From:Yahoo Newspaper Consortium grows in the January 29, 2015 issue of Classified Intelligence Report
By Sharon Hill
With a new name, The Yahoo Newspaper Consortium of 176 daily newspapers has spent the last year evolving and expanding both its mission and membership.
Launched in 2006 to share content and technology, and to post newspaper-sold job listings on Yahoo’s Hot Jobs site, it was renamed in 2013 and has become the digitally-focused Local Me-dia Consortium (LMC). Now made up of 57 media groups and 1,200 newspaper, broadcast and pure play publications, Monster is its endorsed recruitment site. (Monster acquired Hot Jobs in 2010.)
LMC members include such notables as Cox Media Group, A.H. Belo, Boston Globe Media, The McClatchy Co., and Digital First Media.
“We changed our charter to include anyone in the lo-cal media space well over a year ago,” LMC executive director Rusty Coats told the AIM Group. “The News-paper Consortium was solely Yahoo and agreements were timed for the end of 2013. So, our executive committee got together in April, 2013. We began with 37 companies.”
Consortium members are polled twice a year to come up with 10 to 12 key digital priorities, after which vendors are sought. The Consortium acts as a collective, negotiating favorable terms on vendor agreements.
“Our executive committee looks at the ‘up and comers’ among the vendors, and takes them through our Project Runway, when they propose what the products would look like,” Coats said. “Then they are introduced to the members.” While Coats called participation “significant,” he said that no member can be compelled to participate in any vendor agree-ment.
“McClatchy doesn’t do Monster as we are partnered with CareerBuilder,” The McClatchy Co. VP of Interactive Media Chris Hendricks told the AIM Group. Hendricks is also chair of the Lo-cal Media Consortium’s executive committee.
The LMC signed several vendor agreements between September and November 2014, with Ad-pay and Legacy.com for paid obituaries, with HomeFinder.com for real estate, and with Tout for video. In February 2014, LMC also signed a three-year agreement with Google for search and ad-serving technology that enabled a private advertising exchange for its members.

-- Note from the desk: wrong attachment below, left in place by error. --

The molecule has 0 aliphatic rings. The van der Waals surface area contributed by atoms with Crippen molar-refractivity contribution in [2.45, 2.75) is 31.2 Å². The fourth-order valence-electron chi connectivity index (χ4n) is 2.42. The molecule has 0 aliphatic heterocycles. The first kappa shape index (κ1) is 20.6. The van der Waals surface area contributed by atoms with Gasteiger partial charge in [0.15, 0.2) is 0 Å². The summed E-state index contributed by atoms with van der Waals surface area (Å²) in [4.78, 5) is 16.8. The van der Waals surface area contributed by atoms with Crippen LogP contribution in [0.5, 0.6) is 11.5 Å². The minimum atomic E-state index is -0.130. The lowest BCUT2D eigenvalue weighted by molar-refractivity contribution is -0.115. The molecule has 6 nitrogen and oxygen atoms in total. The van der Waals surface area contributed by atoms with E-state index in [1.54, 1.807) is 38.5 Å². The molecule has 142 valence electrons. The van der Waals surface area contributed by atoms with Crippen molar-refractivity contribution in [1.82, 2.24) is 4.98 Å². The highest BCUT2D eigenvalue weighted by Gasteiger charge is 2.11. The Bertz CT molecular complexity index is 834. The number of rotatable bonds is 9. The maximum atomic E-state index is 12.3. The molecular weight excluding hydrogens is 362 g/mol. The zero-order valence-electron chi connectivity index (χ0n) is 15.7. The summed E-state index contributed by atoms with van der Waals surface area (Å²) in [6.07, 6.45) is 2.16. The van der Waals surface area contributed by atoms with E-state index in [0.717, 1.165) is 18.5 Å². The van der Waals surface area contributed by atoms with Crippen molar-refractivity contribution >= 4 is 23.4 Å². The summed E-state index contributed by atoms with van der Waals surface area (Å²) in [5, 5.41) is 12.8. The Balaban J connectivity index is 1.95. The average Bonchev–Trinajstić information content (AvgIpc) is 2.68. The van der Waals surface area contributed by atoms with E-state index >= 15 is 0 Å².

On the 2015 LMC drawing board are automotive and big data.
While Adpay’s Memoriams and Legacy.com serve different obituary purposes for their clients, they have similarities. Both offer additional revenue opportunities for publishers, as well as customization and rich-media tools for the death notices.
Memoriams is primarily a back-end tool for funeral directors, providing 2,300 newspapers an average 40 percent revenue jump per obit. Free of charge to any publisher, Memoriams al-lows funeral directors to easily schedule death notices in more than one newspaper, and to provide digital proofs to families. This digital process is spurring families to purchase custom-ized upsells.
“Families are adding pictures, icons, and colored backgrounds and buying memorial plaques, oil paintings and additional copies,” AdPay EVP of sales Deb Dreyfuss-Tuchman told the AIM Group. “We’re changing the consumer experience.”
In contrast, Legacy.com targets friends of the deceased and their families, to whom it sells social, consumer-facing online remembrances.
While the two vendors aren’t creating a merged LMC product, they work together to enhance publisher obit revenue.
“Legacy.com’s and Adpay’s solution complement each other well, and our companies have a positive working relationship. That makes integration easy and rewarding for our newspaper partners,” Stopher Bartol, Legacy.com CEO, told us.
“We work very closely with Legacy because we’re able to send feeds of the data that Legacy needs directly to them,” said Dreyfuss-Tuchman.
Legacy.com introduced a Next Generation Obituary (NGO) premium platform for its 1,000 media clients in 2014, which added video, audio, and a prominent funeral-notice profile to its traditional classic obituary product. While LMC members can choose either level, the col-laboration has significantly boosted transition to NGO by long-standing Legacy clients.
“The papers typically charge a few dollars more for NGO to take care of the additional fee to us,” Bartol told us. “But it’s a really nominal amount.”
Legacy manages all aspects of the online obit section of the newspaper partners’ websites. Each paper pays Legacy.com a monthly hosting fee based on obituary volume and receives a monthly revenue-share payment.